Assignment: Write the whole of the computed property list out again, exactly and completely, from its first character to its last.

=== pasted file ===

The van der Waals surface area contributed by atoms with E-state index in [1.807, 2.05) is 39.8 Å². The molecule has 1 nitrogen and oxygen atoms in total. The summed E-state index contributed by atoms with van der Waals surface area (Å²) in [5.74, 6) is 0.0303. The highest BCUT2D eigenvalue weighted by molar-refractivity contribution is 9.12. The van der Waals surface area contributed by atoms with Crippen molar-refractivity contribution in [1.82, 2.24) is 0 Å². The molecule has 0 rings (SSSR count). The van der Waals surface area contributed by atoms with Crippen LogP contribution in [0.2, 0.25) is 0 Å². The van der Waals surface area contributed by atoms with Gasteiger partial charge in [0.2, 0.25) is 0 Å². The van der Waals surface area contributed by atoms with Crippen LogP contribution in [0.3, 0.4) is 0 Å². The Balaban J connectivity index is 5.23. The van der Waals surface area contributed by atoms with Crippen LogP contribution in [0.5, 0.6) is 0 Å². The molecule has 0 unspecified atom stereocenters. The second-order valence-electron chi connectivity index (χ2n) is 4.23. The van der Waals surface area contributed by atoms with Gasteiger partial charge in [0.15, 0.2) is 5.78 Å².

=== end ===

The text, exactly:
The van der Waals surface area contributed by atoms with E-state index in [1.807, 2.05) is 39.8 Å². The molecule has 1 nitrogen and oxygen atoms in total. The summed E-state index contributed by atoms with van der Waals surface area (Å²) in [5.74, 6) is 0.0303. The highest BCUT2D eigenvalue weighted by molar-refractivity contribution is 9.12. The van der Waals surface area contributed by atoms with Crippen molar-refractivity contribution in [1.82, 2.24) is 0 Å². The molecule has 0 rings (SSSR count). The van der Waals surface area contributed by atoms with Crippen LogP contribution in [0.2, 0.25) is 0 Å². The van der Waals surface area contributed by atoms with Gasteiger partial charge in [0.2, 0.25) is 0 Å². The van der Waals surface area contributed by atoms with Crippen LogP contribution in [0.3, 0.4) is 0 Å². The Balaban J connectivity index is 5.23. The van der Waals surface area contributed by atoms with Crippen LogP contribution in [0.5, 0.6) is 0 Å². The molecule has 0 unspecified atom stereocenters. The second-order valence-electron chi connectivity index (χ2n) is 4.23. The van der Waals surface area contributed by atoms with Gasteiger partial charge in [0.15, 0.2) is 5.78 Å².